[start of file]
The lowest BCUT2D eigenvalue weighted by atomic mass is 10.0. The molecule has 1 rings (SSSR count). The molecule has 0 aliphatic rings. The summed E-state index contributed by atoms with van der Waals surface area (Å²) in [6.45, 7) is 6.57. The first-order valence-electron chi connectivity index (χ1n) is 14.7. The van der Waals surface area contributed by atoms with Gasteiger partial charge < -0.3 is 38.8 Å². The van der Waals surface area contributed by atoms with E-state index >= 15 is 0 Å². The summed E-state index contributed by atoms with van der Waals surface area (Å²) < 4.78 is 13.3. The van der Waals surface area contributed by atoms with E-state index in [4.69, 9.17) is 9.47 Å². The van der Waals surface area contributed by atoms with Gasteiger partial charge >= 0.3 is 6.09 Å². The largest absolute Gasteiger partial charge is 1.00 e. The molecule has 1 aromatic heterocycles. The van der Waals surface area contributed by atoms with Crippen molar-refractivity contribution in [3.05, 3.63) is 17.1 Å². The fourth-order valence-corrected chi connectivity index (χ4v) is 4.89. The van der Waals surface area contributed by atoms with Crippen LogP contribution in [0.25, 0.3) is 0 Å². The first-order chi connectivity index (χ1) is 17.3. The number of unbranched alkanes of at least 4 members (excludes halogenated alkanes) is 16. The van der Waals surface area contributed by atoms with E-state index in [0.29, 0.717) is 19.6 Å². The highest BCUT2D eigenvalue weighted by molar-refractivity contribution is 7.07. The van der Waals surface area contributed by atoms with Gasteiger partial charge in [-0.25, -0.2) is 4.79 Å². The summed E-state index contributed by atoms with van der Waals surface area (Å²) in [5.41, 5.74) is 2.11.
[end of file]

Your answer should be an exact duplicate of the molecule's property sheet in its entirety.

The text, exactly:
The lowest BCUT2D eigenvalue weighted by atomic mass is 10.0. The molecule has 1 rings (SSSR count). The molecule has 0 aliphatic rings. The summed E-state index contributed by atoms with van der Waals surface area (Å²) in [6.45, 7) is 6.57. The first-order valence-electron chi connectivity index (χ1n) is 14.7. The van der Waals surface area contributed by atoms with Gasteiger partial charge < -0.3 is 38.8 Å². The van der Waals surface area contributed by atoms with E-state index >= 15 is 0 Å². The summed E-state index contributed by atoms with van der Waals surface area (Å²) < 4.78 is 13.3. The van der Waals surface area contributed by atoms with E-state index in [4.69, 9.17) is 9.47 Å². The van der Waals surface area contributed by atoms with Gasteiger partial charge >= 0.3 is 6.09 Å². The largest absolute Gasteiger partial charge is 1.00 e. The molecule has 1 aromatic heterocycles. The van der Waals surface area contributed by atoms with Crippen molar-refractivity contribution in [3.05, 3.63) is 17.1 Å². The fourth-order valence-corrected chi connectivity index (χ4v) is 4.89. The van der Waals surface area contributed by atoms with Crippen LogP contribution in [0.25, 0.3) is 0 Å². The first-order chi connectivity index (χ1) is 17.3. The number of unbranched alkanes of at least 4 members (excludes halogenated alkanes) is 16. The van der Waals surface area contributed by atoms with E-state index in [0.29, 0.717) is 19.6 Å². The highest BCUT2D eigenvalue weighted by molar-refractivity contribution is 7.07. The van der Waals surface area contributed by atoms with Gasteiger partial charge in [-0.25, -0.2) is 4.79 Å². The summed E-state index contributed by atoms with van der Waals surface area (Å²) in [5.41, 5.74) is 2.11.